Automatic Enrolment Pensions – A New Hope or the Phantom Menace?

by Stephen Gillick , partner in the Employment Law and Benefits team at Mason, Hayes & Curran

The lack of pension coverage in the private sector has been a cause of concern for many years. The issue will really only become a tangible problem when the vast numbers of individuals with no private pension provision reach retirement and rely solely upon the State pension for income in retirement. The Government has sought to finally tackle this issue by introducing what is known as automatic pension enrolment. The Department of Employment Affairs and Social Protection has now launched “A Strawman Public Consultation for an Automatic Enrolment Retirement Savings System for Ireland”. This long awaited consultation document can be viewed here.

What is auto enrolment?
At its simplest, Automatic Enrolment (AE) would require employers in the private sector to participate in a mandatory workplace pension scheme, should they not already operate their own pension scheme, and automatically enrol their employees into the AE scheme. Employers and employees would then be obliged to contribute a percentage of an employee’s salary to help fund their retirement. The State will incentivise participation in the AE system. The consultation proposes that this will amount to a contribution of €1 for every €3 saved by an employee.

Key features of the consultation’s proposal

  • Employers will be obliged to enrol all employees aged between 23 and 60, who earn more than €20,000, into the AE system where those employees are not already members of a pension plan
  • The self-employed and those aged under 23 and over 60 can opt-in
  • The AE system will commence in 2022 with a two-year staged roll-out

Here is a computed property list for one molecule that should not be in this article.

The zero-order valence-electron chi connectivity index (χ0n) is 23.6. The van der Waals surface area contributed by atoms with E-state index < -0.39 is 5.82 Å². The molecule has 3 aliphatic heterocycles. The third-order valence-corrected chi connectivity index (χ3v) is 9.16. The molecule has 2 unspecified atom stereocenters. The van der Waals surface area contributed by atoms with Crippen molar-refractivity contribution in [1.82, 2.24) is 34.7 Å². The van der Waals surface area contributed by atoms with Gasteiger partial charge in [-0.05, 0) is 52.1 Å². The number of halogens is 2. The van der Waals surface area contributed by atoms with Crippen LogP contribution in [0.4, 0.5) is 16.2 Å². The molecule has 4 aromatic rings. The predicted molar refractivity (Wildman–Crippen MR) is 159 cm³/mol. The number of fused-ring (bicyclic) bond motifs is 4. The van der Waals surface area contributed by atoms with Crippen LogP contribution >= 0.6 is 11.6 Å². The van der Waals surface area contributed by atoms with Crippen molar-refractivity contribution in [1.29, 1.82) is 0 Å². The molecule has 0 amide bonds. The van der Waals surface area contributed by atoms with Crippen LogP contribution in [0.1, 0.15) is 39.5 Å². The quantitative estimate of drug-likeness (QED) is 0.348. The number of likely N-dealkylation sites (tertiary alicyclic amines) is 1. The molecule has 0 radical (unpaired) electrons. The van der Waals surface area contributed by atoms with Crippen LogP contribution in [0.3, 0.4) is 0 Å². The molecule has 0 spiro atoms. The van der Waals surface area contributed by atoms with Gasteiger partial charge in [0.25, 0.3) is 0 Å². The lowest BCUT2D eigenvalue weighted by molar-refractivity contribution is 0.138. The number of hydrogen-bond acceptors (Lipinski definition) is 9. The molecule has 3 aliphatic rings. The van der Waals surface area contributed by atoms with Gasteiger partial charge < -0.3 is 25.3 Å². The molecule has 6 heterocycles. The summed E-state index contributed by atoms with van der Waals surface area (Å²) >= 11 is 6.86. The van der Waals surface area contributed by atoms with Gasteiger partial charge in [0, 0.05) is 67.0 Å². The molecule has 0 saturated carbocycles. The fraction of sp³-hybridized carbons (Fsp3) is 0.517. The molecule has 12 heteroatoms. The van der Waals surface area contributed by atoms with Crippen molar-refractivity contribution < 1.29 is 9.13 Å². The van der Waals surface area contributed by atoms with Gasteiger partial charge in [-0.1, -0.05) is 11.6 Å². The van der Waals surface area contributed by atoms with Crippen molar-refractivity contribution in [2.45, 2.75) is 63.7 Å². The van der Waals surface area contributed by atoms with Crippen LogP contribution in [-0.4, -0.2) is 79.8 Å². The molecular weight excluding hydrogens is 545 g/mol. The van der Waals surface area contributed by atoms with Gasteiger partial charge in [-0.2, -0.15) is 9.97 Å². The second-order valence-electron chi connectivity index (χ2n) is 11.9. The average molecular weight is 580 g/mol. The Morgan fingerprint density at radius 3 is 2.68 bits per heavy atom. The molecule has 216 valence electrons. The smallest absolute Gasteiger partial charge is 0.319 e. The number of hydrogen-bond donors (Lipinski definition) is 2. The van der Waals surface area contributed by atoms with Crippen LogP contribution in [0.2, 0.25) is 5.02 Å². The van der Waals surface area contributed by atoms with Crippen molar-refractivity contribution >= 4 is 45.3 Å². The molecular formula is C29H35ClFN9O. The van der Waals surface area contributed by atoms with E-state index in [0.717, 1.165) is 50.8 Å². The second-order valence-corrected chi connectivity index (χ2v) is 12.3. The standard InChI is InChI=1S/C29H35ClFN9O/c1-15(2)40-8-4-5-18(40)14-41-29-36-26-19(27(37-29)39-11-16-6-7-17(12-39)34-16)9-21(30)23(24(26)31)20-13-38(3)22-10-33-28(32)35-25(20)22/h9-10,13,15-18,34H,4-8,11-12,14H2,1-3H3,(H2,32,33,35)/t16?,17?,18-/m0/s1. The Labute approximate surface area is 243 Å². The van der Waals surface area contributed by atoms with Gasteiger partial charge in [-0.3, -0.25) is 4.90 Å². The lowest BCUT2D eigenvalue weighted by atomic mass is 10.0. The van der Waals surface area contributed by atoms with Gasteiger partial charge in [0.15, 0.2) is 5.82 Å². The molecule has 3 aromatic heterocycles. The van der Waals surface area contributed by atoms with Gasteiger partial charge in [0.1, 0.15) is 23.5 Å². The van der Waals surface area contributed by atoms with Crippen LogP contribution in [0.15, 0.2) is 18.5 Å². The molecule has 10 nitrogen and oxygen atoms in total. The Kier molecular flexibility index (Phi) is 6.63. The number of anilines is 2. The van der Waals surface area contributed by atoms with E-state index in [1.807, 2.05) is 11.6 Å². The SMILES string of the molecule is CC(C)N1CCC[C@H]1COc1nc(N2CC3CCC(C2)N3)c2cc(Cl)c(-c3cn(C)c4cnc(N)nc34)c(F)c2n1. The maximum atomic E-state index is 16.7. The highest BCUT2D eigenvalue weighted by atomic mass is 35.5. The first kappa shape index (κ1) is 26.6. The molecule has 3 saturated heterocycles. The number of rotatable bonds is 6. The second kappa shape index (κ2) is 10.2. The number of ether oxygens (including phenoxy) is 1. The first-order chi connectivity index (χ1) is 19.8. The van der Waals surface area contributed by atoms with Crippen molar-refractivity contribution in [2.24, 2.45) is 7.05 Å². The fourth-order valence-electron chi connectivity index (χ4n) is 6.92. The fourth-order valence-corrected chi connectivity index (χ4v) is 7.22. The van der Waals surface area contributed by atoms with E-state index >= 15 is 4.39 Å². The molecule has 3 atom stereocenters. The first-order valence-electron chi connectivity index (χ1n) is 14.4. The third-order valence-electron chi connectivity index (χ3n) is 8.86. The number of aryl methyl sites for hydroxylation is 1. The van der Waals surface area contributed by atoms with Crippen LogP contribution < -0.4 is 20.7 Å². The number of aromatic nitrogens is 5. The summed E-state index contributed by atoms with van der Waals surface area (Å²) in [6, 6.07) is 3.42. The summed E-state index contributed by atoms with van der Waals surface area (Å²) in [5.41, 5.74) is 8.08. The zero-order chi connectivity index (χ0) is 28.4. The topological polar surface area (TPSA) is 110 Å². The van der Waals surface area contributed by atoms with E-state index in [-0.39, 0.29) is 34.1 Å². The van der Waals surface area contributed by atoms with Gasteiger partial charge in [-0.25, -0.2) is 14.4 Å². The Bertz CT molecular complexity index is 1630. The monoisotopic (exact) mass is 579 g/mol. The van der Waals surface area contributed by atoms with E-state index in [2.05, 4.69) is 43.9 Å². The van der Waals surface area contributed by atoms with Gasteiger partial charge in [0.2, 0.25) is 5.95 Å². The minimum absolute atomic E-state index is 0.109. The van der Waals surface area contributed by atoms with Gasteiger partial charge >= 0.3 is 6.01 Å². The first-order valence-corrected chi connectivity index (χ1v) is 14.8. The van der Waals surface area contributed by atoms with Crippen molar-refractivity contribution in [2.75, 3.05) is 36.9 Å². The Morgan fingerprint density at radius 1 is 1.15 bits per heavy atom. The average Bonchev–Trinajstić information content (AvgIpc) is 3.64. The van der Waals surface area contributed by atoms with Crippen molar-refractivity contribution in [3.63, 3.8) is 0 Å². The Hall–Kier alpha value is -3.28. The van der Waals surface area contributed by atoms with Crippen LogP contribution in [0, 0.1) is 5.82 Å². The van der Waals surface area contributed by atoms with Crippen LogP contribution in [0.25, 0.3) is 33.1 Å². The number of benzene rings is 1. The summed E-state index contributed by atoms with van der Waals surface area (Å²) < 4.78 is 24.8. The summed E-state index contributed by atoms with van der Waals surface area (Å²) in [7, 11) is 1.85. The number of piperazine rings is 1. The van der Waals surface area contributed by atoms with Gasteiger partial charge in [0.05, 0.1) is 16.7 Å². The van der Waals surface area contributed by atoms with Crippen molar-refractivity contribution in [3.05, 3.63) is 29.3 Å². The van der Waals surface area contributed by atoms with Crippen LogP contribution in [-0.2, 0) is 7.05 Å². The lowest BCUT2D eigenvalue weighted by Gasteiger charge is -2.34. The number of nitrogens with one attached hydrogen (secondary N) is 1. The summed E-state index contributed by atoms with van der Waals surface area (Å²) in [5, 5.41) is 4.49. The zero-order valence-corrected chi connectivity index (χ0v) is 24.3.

• When fully operational, contributions will amount to 6% of the salary from the employee, 6% from the employer and 2% from the State
  • Contributions will be remitted to a new Central Processing Authority, which will then remit the contributions to an approved AE pension provider
  • Employees are free to choose from four approved AE pension providers and will have a range of investment funds to choose from
  • Annual charges to the member will be capped at 0.50%

The proposal is designed to generate discussion and the Department of Employment Affairs and Social Protection will consider responses to the consultation. There has already been much commentary in the area and some of the main concerns that have arisen are the following:

  • Will the requirement to contribute towards a AE pension scheme stifle wage growth in the private sector?
  • Will employers coerce employees to opt out of the AE pension scheme and how can this be prevented?
  • Many are excluded from AE through the proposals age and financial limits
  • With people living and working longer lives, it doesn’t make sense to exclude those over 60 from AE
  • How will AE affect the existing tax relief system – will there be one system for AE and another for all other occupational pensions?
  • Could this have a negative effect on the Irish economy as a whole by reducing take home pay?

The Government’s proposal contained in the consultation document is to be welcomed. The State has an obligation to provide a framework for private sector workers to save for their retirement in a simple and cost effective way. With people living longer lives, the viability for the State pension has come in for serious scrutiny over the last number of years. The time is ripe for the Government to introduce an AE scheme.

The closing date for the Department to consider responses to the submission is 4 November 2018.

After many false dawns, it could be that the proposed AE system offers a new hope.

The content of this article is provided for information purposes only and does not constitute legal or other advice.

About the author
Stephen is a partner in Mason Hayes & Curran’s Employment Law and Benefits team, specialising in Pensions Law.
He has extensive experience in advising trustees, sponsoring employers and pension providers on a range of issues, including pension scheme establishment; pension scheme funding and exercises to reduce scheme liabilities.
Stephen is experienced in drafting and updating pension scheme documentation and advising on pension scheme mergers and reorganisations. He regularly advises on the pension aspects of corporate acquisitions and disposals.
Stephen is a member of the Benefits Committee of the Irish Association of Pensions Funds and is chairman of the Law Society’s Pension Committee. He is also a council member on the Association of Pensions Lawyers in Ireland.